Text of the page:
For the second straight session, the state Senate Wednesday adopted Tea Party-backed legislation purporting to upend national health care reform in Tennessee.
Democrats pointed out the bill will have no practical effect since federal law preempts state law under the Constitution’s Supremacy Clause.
“No one in this room, I don’t think, purports to say that the state of Tennessee at the border can say we’re not going to follow a United States law,” Sen. Jim Kyle, D-Memphis, said.
But Republicans said their Health Freedom Act sends the message that Tennessee will resist an overreaching federal government. The vote was 21-10 with Sen. Douglas Henry, D-Nashville, joining Republicans in support.
Senate Judiciary Committee chair Mae Beavers, R-Mt. Juliet, said Congress overstepped its authority by mandating in the health care law that all Americans buy insurance.
“Never before in the history of this nation has the federal government mandated that we buy a particular product and that’s exactly what national health insurance does,” Beavers said. “Under this bill, Tennesseans will have a choice. With this bill, we’re going to make sure that the federal government does not overstep its bounds in Tennessee.”
Republicans defeated six Democratic amendments. All of which aimed to put the state on record as supporting various popular elements of the national health care law, including provisions barring insurance companies from denying coverage for pre-existing conditions and from capping lifetime benefits.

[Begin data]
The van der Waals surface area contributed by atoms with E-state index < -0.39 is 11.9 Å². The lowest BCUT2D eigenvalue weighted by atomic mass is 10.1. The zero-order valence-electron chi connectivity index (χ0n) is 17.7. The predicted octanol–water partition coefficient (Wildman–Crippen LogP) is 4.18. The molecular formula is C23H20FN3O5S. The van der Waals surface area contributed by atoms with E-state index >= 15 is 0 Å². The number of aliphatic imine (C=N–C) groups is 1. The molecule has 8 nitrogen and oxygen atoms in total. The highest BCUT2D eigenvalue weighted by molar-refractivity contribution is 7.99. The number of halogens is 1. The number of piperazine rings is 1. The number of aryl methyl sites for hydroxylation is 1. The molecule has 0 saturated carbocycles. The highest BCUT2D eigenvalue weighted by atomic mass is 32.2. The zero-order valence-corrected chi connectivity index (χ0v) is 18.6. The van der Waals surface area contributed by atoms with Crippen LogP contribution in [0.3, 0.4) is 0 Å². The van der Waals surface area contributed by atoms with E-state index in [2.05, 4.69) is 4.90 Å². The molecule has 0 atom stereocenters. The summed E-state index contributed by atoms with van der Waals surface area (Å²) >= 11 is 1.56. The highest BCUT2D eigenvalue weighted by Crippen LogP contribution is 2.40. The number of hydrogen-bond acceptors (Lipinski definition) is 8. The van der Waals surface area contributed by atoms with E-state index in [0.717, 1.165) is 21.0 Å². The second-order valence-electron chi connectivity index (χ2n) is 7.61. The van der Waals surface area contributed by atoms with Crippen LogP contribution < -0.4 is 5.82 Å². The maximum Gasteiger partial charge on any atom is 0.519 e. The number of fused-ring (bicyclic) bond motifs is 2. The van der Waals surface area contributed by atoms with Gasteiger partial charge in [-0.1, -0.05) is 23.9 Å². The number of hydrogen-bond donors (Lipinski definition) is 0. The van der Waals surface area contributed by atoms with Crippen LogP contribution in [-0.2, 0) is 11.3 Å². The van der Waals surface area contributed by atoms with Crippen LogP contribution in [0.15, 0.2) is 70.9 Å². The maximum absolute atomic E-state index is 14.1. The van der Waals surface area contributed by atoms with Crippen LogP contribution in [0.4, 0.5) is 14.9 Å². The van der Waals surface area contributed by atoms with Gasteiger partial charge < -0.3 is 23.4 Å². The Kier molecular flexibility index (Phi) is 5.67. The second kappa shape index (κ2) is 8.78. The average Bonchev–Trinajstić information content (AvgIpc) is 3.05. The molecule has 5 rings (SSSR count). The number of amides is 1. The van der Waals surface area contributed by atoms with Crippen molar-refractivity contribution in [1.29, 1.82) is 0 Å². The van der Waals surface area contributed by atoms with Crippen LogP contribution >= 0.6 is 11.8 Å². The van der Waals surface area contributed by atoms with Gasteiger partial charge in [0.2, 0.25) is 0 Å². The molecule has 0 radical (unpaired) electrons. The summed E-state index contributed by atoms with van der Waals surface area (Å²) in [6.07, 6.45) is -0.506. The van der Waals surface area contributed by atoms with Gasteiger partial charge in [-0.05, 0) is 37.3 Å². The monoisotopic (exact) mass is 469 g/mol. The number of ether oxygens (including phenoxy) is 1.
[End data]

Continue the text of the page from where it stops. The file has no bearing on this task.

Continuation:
“This bill is politics, not the people’s business,” said Sen. Andy Berke, D-Chattanooga. “Like everybody here, I have mixed feelings about some of the things in the national affordable health care act. But that’s not the issue. We’re not trying to fix that. We’re not trying to do anything to help our constituents.”
“At some point in time, we’re going to have to decide when we are going to try to start solving the problems instead of just throwing stones,” Sen. Eric Stewart, D-Winchester, said.
The state House and Senate each passed a version of the legislation last session. They couldn’t reconcile the differences so neither bill became law. That was mainly because of political squabbling between the two champions — Beavers and then-Rep. Susan Lynn, another Mt. Juliet Republican who ran against Beavers in last year’s elections and lost.